When Does Marketing Yourself Cross the Line?

“I don’t take guest posts, advertising, or requests to promote your product, book, website, service, or blog post.” –Miscellaneous zen blogger

A warning sign I recently came across when researching blogs as publicity outlets for an author.

On an entirely different books blog, I found another disconcerting word, in an article written by an author I’d never heard of: “How Writers Should Not Market Their books.” (Author to remain anonymous.) The blogger listed 10 not-to-do’s, of which the worst transgression was receiving a cold email from someone she wasn’t familiar with to blurb or review her book. The nerve! Her lesson to authors was to abstain from self-promotion: if books are well-written, she theorizes, they’ll find their own word of mouth.

Except not.

I’ve seen that the “build it and they will come” methodology almost never works in books, and rarely in business. That’s why marketing and advertising exist. New York Times‘ bestsellers and Book Club picks will continue getting the lion’s share, unless a grassroots audience is willing to take the extra step to promote a title they love.

Whether an author or a marketer, we’re told to fully exploit social media channels, utilize our e-networks, send email blasts. And for most of us, this inundating of friends and contacts doesn’t come naturally. But most of those on the receiving end don’t hate us for it. If they’re authors, they might remember what it was like getting started.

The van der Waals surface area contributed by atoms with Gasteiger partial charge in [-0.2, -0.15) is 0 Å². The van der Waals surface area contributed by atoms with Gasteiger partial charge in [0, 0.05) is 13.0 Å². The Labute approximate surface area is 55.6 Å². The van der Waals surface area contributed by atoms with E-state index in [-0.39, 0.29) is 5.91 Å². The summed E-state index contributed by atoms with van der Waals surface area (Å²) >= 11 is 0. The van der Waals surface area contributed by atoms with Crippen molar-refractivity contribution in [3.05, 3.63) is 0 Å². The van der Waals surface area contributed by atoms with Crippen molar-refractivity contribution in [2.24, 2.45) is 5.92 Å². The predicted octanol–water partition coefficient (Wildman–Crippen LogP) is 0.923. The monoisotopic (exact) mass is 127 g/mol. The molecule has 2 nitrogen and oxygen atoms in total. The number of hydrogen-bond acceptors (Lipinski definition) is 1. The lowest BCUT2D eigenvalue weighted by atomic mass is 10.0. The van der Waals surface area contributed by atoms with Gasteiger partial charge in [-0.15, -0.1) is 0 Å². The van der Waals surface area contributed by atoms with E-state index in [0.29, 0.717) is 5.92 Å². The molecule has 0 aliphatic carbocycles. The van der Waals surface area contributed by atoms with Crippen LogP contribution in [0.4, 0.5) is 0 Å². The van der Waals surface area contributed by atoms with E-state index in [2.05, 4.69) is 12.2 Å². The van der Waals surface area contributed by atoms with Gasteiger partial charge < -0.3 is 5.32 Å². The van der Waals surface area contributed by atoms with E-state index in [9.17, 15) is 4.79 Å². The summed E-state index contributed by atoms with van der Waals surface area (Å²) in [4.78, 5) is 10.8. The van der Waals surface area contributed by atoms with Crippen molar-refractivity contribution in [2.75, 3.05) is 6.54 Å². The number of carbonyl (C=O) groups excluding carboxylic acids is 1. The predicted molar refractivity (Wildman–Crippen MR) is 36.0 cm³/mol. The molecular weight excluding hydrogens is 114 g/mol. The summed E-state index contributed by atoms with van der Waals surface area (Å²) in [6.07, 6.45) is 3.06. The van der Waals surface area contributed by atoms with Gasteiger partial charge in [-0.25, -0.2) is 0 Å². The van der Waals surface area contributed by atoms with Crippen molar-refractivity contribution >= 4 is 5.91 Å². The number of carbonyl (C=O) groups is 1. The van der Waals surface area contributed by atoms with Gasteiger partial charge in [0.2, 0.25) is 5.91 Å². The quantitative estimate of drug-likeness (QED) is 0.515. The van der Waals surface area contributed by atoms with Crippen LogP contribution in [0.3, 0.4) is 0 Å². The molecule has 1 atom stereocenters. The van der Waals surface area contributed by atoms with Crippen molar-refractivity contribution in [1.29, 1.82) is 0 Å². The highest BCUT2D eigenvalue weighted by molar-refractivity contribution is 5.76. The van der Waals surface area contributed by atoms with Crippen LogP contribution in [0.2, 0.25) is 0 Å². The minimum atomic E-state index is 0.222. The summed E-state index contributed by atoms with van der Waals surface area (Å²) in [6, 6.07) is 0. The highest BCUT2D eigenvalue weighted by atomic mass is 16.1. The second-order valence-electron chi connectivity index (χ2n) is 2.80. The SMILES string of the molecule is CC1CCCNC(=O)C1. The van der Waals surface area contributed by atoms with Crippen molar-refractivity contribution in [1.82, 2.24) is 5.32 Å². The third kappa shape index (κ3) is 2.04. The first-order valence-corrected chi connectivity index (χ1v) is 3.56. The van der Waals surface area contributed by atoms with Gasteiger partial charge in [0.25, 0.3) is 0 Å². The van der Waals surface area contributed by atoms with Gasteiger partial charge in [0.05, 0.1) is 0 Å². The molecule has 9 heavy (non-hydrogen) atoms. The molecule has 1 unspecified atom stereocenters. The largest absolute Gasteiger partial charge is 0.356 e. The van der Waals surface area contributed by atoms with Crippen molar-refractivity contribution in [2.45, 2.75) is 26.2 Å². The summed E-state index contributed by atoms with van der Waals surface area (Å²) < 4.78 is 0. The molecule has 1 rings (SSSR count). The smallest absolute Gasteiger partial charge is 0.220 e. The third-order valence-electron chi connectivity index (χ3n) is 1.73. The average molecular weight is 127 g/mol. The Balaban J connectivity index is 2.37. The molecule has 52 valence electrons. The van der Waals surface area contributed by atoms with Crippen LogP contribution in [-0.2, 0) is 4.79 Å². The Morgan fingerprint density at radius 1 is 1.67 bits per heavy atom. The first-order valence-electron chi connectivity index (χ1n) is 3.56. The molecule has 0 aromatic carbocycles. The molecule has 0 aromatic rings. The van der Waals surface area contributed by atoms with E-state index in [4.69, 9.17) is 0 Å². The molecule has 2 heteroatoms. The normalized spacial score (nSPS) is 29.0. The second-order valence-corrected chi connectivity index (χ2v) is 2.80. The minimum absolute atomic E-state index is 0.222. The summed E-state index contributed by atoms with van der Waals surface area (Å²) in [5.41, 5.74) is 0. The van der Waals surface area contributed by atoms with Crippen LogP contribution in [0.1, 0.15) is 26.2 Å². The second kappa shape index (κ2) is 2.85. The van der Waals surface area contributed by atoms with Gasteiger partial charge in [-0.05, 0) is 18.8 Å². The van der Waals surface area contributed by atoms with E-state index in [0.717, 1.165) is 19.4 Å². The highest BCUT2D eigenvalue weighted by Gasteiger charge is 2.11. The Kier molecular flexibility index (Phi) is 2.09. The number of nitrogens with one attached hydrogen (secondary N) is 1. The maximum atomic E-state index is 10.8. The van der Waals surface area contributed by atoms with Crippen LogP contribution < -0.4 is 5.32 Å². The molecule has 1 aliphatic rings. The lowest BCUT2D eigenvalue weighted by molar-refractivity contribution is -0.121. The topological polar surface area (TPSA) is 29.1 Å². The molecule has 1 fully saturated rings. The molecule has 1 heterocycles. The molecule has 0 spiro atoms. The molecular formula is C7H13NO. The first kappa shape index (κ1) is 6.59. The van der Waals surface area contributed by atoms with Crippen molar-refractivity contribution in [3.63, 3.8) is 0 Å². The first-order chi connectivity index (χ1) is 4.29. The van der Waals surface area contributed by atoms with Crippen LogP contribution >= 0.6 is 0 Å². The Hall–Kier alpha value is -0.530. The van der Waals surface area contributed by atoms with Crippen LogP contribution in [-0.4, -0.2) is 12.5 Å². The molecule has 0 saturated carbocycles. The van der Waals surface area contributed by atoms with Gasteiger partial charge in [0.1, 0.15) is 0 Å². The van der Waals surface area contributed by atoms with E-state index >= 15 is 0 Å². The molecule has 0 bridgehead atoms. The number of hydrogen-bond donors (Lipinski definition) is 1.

I understand the need to keep your blog clean and your brand undiluted, and I know that many of us are swamped with promotional email. But there are so many ways that bloggers and authors can help each other if for no other reason than good old-fashioned Samaritanism, and possibly reciprocity and karma. (Five who have been particularly helpful to my authors recently and over the years are: authors Gretchen Rubin and Tony Hseih, and bloggers Donna HubertAviva Goldfarb, and Rebecca Regnier)

If you don’t have time to give a blurb, but the book’s subject interests you, then a blog interview or link back, an announcement on Twitter or Facebook, a media contact, a lead, a response and offer to spread the word really can go a long way. And I’ll still encourage authors to forge these genuine connections.

Just note that when you are writing someone blindly, who you don’t know, form letters don’t engender enthusiasm. (Think cover notes and college rejection letters.) Do the research and support the author you’re contacting in his/her own projects, even before you write.

If you’ve had success networking online using a creative, non-advertising approach, we want to hear how you did it. Comment below or on our Facebook page.

Tracy McCubbin

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